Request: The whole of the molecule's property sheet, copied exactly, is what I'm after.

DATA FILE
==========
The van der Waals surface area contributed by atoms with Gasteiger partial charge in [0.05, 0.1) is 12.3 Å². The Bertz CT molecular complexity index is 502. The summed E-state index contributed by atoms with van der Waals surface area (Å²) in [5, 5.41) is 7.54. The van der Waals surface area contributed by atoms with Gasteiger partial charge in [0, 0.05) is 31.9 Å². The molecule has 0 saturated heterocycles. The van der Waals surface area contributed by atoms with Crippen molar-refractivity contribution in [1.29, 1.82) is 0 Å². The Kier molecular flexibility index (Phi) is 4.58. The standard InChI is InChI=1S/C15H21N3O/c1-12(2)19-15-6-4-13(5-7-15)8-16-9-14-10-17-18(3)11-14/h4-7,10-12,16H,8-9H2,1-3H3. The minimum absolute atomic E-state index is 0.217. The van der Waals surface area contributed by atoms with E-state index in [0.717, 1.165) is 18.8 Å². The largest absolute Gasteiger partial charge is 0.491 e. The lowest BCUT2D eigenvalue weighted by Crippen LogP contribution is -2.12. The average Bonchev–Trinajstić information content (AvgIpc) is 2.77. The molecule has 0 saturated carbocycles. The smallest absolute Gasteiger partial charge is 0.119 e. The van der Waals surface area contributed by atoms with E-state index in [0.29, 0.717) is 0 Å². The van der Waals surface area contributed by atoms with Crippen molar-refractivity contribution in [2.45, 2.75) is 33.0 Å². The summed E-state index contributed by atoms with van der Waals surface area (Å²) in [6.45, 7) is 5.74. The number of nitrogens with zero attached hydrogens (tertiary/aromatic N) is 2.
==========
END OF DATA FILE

The van der Waals surface area contributed by atoms with Gasteiger partial charge in [0.05, 0.1) is 12.3 Å². The Bertz CT molecular complexity index is 502. The summed E-state index contributed by atoms with van der Waals surface area (Å²) in [5, 5.41) is 7.54. The van der Waals surface area contributed by atoms with Gasteiger partial charge in [0, 0.05) is 31.9 Å². The molecule has 0 saturated heterocycles. The van der Waals surface area contributed by atoms with Crippen molar-refractivity contribution in [1.29, 1.82) is 0 Å². The Kier molecular flexibility index (Phi) is 4.58. The standard InChI is InChI=1S/C15H21N3O/c1-12(2)19-15-6-4-13(5-7-15)8-16-9-14-10-17-18(3)11-14/h4-7,10-12,16H,8-9H2,1-3H3. The minimum absolute atomic E-state index is 0.217. The van der Waals surface area contributed by atoms with E-state index in [0.717, 1.165) is 18.8 Å². The largest absolute Gasteiger partial charge is 0.491 e. The lowest BCUT2D eigenvalue weighted by Crippen LogP contribution is -2.12. The average Bonchev–Trinajstić information content (AvgIpc) is 2.77. The molecule has 0 saturated carbocycles. The smallest absolute Gasteiger partial charge is 0.119 e. The van der Waals surface area contributed by atoms with E-state index in [0.29, 0.717) is 0 Å². The van der Waals surface area contributed by atoms with Crippen molar-refractivity contribution in [2.45, 2.75) is 33.0 Å². The summed E-state index contributed by atoms with van der Waals surface area (Å²) in [6.45, 7) is 5.74. The number of nitrogens with zero attached hydrogens (tertiary/aromatic N) is 2.